This brief guide is adapted from a paper by SMC member Emily Engel on contingency plans for single mother by choice moms in the UK, which was inspired by the passing of an SMC friend who left a ten-year old daughter. This seems especially relevant in the wake of the coronavirus.
Emily writes, “Mundane things can happen, a sprained ankle, a dose of flu or a stomach bug, or a crisis with another family member may put you in a situation where it’s hard to prioritize the stability and security your child needs. Forward planning may save you a lot of legwork in a crisis, and may defuse some of the underlying anxieties we often push to the back of our mind.”
Start building your family’s “village” before your child is born or comes home.
Make friends with other parents who live nearby and might be able to provide backup or emergency care.
Remember that other single moms might be freer to help and appreciate a reciprocal arrangement.
These support people do not need to be people you would necessarily strike up a friendship with in other situations, but you do need to respect and trust them.
In an emergency:
You want to try to ensure that your child experiences as little disruption as possible, e.g. keeping them at home with familiar toys and bed.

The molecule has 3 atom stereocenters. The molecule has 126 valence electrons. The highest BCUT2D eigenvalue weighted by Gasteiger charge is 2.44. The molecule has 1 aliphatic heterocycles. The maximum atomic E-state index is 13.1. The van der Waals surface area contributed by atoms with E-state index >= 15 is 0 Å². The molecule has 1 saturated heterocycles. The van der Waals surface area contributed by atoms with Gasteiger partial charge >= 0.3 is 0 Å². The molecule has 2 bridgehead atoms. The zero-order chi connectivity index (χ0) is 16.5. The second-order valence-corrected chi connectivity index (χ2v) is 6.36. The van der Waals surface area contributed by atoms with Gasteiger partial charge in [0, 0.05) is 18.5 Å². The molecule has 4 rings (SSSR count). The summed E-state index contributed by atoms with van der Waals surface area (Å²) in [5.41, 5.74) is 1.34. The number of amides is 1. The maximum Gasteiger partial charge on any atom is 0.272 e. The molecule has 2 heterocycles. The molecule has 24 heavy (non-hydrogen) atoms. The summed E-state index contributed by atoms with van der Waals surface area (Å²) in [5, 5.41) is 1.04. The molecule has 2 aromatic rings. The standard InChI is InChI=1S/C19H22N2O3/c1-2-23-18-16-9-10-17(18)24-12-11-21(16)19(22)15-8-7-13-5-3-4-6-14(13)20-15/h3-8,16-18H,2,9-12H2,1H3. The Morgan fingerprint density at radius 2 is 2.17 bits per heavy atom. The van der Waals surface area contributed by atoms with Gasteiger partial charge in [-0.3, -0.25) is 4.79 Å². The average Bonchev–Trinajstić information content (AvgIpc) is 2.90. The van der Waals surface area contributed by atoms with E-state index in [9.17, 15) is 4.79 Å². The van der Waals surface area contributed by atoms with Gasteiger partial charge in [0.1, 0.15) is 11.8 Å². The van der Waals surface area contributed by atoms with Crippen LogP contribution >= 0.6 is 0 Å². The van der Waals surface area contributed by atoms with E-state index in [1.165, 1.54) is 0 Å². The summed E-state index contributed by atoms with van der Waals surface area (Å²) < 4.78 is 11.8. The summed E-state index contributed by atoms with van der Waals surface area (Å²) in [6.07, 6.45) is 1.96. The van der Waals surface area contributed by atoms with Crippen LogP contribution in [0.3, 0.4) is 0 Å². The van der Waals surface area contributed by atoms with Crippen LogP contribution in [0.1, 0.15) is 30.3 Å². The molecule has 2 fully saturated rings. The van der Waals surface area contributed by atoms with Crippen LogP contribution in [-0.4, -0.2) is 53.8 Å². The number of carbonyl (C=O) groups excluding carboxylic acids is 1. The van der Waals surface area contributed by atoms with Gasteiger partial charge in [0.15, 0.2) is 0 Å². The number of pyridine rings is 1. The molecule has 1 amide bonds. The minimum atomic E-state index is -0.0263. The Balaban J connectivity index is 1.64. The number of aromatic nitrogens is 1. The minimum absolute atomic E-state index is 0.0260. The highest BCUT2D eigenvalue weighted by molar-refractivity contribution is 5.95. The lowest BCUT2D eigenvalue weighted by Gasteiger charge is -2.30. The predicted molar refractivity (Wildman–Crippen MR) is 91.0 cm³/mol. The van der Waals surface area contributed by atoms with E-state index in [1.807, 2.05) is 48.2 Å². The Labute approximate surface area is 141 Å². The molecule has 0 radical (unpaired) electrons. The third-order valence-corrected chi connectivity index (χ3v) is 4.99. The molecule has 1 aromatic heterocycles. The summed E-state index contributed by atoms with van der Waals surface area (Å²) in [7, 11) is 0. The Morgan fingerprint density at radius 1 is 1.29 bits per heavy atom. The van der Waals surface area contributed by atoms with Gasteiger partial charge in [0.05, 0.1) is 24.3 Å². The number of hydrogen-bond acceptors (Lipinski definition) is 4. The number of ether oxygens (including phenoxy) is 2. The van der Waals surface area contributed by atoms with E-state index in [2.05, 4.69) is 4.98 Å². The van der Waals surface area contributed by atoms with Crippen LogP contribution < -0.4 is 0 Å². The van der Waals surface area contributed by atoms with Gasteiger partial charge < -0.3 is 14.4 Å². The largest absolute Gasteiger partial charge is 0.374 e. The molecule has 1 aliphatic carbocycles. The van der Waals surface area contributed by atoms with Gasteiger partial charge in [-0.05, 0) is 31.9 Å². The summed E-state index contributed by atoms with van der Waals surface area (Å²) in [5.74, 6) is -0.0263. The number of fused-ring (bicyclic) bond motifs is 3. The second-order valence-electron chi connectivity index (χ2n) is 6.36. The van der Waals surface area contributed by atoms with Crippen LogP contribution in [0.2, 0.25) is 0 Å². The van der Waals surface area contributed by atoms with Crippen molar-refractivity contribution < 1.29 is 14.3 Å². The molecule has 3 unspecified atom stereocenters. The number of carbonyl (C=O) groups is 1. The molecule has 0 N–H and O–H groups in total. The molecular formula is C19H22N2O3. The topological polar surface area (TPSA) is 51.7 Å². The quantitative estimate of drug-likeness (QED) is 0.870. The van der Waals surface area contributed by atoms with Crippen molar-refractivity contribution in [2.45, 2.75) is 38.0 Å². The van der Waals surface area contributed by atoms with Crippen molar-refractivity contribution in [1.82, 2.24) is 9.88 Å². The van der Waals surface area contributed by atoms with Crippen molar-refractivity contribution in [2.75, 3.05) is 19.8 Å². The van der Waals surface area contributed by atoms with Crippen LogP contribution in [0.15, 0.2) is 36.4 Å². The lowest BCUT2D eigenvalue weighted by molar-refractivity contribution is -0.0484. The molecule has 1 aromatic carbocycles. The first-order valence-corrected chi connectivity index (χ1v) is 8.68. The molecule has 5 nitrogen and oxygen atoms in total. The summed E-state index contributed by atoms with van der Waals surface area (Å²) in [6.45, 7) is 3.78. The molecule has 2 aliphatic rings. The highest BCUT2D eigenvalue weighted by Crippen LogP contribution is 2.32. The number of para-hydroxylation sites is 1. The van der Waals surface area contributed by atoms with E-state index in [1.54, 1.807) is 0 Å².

Having them stay with people they know is preferable to strangers, even if they are trained and qualified childcare providers
Ask someone to help you care for your children at home, if, for example, you are sick.
Go somewhere, like a relative’s home, as a family until you are well enough to manage on your own.
If necessary have your child stay with you at night but be cared for elsewhere during the day
Have your child stay with someone until you are well enough to take charge again. An optimal situation is to have them stay with someone they already know.
Long Term Planning- Naming a Guardian
Think of people you might consider asking to raise your child(ren) in the event of your death.
Talk with them about their willingness and ability to do so.
Appointing a guardian can be done verbally, but to ensure that it is recognized as your wish in the case of any dispute, it is best done formally, for instance in a will.